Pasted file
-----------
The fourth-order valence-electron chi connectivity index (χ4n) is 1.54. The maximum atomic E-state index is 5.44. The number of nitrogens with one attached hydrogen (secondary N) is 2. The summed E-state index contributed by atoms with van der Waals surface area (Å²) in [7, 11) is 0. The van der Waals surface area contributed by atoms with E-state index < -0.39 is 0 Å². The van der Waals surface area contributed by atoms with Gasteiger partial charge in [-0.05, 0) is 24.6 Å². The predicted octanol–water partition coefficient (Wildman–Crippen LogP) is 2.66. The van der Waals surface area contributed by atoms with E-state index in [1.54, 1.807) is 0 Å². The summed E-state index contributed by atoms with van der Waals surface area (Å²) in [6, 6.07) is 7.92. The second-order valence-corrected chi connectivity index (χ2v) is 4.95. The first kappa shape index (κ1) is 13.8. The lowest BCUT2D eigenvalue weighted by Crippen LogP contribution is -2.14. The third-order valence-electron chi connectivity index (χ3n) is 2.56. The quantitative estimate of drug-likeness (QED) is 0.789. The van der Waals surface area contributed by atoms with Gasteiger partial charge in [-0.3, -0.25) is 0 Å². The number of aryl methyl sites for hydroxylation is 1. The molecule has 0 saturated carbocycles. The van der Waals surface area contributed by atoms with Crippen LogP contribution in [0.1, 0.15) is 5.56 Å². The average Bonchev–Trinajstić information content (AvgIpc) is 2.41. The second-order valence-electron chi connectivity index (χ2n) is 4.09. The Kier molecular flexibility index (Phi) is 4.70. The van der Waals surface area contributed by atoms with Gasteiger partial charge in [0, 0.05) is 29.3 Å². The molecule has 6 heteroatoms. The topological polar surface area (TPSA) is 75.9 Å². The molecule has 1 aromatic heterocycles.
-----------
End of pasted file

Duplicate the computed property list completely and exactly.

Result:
The fourth-order valence-electron chi connectivity index (χ4n) is 1.54. The maximum atomic E-state index is 5.44. The number of nitrogens with one attached hydrogen (secondary N) is 2. The summed E-state index contributed by atoms with van der Waals surface area (Å²) in [7, 11) is 0. The van der Waals surface area contributed by atoms with E-state index < -0.39 is 0 Å². The van der Waals surface area contributed by atoms with Gasteiger partial charge in [-0.05, 0) is 24.6 Å². The predicted octanol–water partition coefficient (Wildman–Crippen LogP) is 2.66. The van der Waals surface area contributed by atoms with E-state index in [1.54, 1.807) is 0 Å². The summed E-state index contributed by atoms with van der Waals surface area (Å²) in [6, 6.07) is 7.92. The second-order valence-corrected chi connectivity index (χ2v) is 4.95. The first kappa shape index (κ1) is 13.8. The lowest BCUT2D eigenvalue weighted by Crippen LogP contribution is -2.14. The third-order valence-electron chi connectivity index (χ3n) is 2.56. The quantitative estimate of drug-likeness (QED) is 0.789. The van der Waals surface area contributed by atoms with Gasteiger partial charge in [-0.3, -0.25) is 0 Å². The number of aryl methyl sites for hydroxylation is 1. The molecule has 0 saturated carbocycles. The van der Waals surface area contributed by atoms with Crippen LogP contribution in [0.1, 0.15) is 5.56 Å². The average Bonchev–Trinajstić information content (AvgIpc) is 2.41. The second-order valence-electron chi connectivity index (χ2n) is 4.09. The Kier molecular flexibility index (Phi) is 4.70. The van der Waals surface area contributed by atoms with Gasteiger partial charge in [0, 0.05) is 29.3 Å². The molecule has 6 heteroatoms. The topological polar surface area (TPSA) is 75.9 Å². The molecule has 1 aromatic heterocycles.